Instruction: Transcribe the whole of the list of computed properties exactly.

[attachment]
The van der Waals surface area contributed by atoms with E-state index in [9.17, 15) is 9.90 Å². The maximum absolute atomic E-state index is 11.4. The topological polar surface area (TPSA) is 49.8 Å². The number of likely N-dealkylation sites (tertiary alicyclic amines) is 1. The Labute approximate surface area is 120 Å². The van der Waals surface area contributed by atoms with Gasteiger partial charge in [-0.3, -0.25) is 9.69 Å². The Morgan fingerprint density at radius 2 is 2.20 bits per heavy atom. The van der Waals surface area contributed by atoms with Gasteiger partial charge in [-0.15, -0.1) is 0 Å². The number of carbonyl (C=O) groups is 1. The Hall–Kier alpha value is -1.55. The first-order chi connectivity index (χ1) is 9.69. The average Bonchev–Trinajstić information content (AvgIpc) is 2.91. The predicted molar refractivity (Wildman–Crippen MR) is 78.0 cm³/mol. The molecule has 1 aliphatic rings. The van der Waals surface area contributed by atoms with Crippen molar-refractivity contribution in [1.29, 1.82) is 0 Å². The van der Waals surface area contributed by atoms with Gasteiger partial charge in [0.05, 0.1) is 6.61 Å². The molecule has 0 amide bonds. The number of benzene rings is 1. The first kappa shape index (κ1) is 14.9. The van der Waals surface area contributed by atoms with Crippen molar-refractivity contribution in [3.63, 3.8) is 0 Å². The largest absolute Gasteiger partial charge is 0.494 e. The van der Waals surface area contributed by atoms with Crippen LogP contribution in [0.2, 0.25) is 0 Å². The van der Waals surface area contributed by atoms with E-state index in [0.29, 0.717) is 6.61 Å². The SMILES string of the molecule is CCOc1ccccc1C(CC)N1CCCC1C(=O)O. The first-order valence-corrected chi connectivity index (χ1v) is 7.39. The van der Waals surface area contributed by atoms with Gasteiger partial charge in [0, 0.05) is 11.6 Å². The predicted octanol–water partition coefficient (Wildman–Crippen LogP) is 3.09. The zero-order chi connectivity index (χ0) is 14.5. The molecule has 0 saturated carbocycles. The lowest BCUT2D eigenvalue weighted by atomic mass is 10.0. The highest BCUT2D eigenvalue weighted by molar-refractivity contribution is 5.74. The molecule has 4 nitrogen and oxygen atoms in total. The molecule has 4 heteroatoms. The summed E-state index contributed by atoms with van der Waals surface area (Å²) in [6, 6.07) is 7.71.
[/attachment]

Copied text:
The van der Waals surface area contributed by atoms with E-state index in [9.17, 15) is 9.90 Å². The maximum absolute atomic E-state index is 11.4. The topological polar surface area (TPSA) is 49.8 Å². The number of likely N-dealkylation sites (tertiary alicyclic amines) is 1. The Labute approximate surface area is 120 Å². The van der Waals surface area contributed by atoms with Gasteiger partial charge in [-0.3, -0.25) is 9.69 Å². The Morgan fingerprint density at radius 2 is 2.20 bits per heavy atom. The van der Waals surface area contributed by atoms with Gasteiger partial charge in [-0.15, -0.1) is 0 Å². The number of carbonyl (C=O) groups is 1. The Hall–Kier alpha value is -1.55. The first-order chi connectivity index (χ1) is 9.69. The average Bonchev–Trinajstić information content (AvgIpc) is 2.91. The predicted molar refractivity (Wildman–Crippen MR) is 78.0 cm³/mol. The molecule has 1 aliphatic rings. The van der Waals surface area contributed by atoms with Crippen molar-refractivity contribution in [1.29, 1.82) is 0 Å². The van der Waals surface area contributed by atoms with Gasteiger partial charge in [0.05, 0.1) is 6.61 Å². The molecule has 0 amide bonds. The number of benzene rings is 1. The first kappa shape index (κ1) is 14.9. The van der Waals surface area contributed by atoms with Crippen molar-refractivity contribution in [3.63, 3.8) is 0 Å². The largest absolute Gasteiger partial charge is 0.494 e. The van der Waals surface area contributed by atoms with Crippen LogP contribution in [0.2, 0.25) is 0 Å². The van der Waals surface area contributed by atoms with E-state index in [0.29, 0.717) is 6.61 Å². The SMILES string of the molecule is CCOc1ccccc1C(CC)N1CCCC1C(=O)O. The first-order valence-corrected chi connectivity index (χ1v) is 7.39. The van der Waals surface area contributed by atoms with Gasteiger partial charge in [0, 0.05) is 11.6 Å². The predicted octanol–water partition coefficient (Wildman–Crippen LogP) is 3.09. The zero-order chi connectivity index (χ0) is 14.5. The molecule has 0 saturated carbocycles. The lowest BCUT2D eigenvalue weighted by atomic mass is 10.0. The highest BCUT2D eigenvalue weighted by molar-refractivity contribution is 5.74. The molecule has 4 nitrogen and oxygen atoms in total. The molecule has 4 heteroatoms. The summed E-state index contributed by atoms with van der Waals surface area (Å²) in [6, 6.07) is 7.71.